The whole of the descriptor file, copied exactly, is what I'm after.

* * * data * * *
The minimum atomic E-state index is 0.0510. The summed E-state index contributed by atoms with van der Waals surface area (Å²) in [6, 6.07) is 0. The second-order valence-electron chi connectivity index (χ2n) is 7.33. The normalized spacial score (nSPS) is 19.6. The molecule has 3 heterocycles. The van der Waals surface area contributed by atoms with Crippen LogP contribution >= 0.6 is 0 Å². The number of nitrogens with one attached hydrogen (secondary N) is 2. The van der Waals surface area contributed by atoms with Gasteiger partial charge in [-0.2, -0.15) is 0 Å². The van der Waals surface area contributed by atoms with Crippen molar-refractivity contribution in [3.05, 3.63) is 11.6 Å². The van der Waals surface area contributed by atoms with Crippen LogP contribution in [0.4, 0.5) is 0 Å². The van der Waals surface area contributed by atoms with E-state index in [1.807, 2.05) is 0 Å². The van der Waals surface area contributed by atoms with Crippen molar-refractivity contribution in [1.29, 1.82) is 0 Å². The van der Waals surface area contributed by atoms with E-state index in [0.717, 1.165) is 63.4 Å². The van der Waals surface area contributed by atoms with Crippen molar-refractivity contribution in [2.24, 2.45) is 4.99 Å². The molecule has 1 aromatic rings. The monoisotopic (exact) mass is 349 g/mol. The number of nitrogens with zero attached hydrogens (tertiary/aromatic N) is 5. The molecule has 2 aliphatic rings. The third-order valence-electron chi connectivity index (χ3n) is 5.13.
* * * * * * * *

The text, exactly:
The minimum atomic E-state index is 0.0510. The summed E-state index contributed by atoms with van der Waals surface area (Å²) in [6, 6.07) is 0. The second-order valence-electron chi connectivity index (χ2n) is 7.33. The normalized spacial score (nSPS) is 19.6. The molecule has 3 heterocycles. The van der Waals surface area contributed by atoms with Crippen LogP contribution >= 0.6 is 0 Å². The number of nitrogens with one attached hydrogen (secondary N) is 2. The van der Waals surface area contributed by atoms with Gasteiger partial charge in [-0.2, -0.15) is 0 Å². The van der Waals surface area contributed by atoms with Crippen molar-refractivity contribution in [3.05, 3.63) is 11.6 Å². The van der Waals surface area contributed by atoms with Crippen LogP contribution in [0.4, 0.5) is 0 Å². The van der Waals surface area contributed by atoms with E-state index in [1.807, 2.05) is 0 Å². The van der Waals surface area contributed by atoms with Crippen molar-refractivity contribution in [1.29, 1.82) is 0 Å². The van der Waals surface area contributed by atoms with E-state index in [0.717, 1.165) is 63.4 Å². The van der Waals surface area contributed by atoms with Crippen molar-refractivity contribution in [2.24, 2.45) is 4.99 Å². The molecule has 1 aromatic rings. The monoisotopic (exact) mass is 349 g/mol. The number of nitrogens with zero attached hydrogens (tertiary/aromatic N) is 5. The molecule has 2 aliphatic rings. The third-order valence-electron chi connectivity index (χ3n) is 5.13.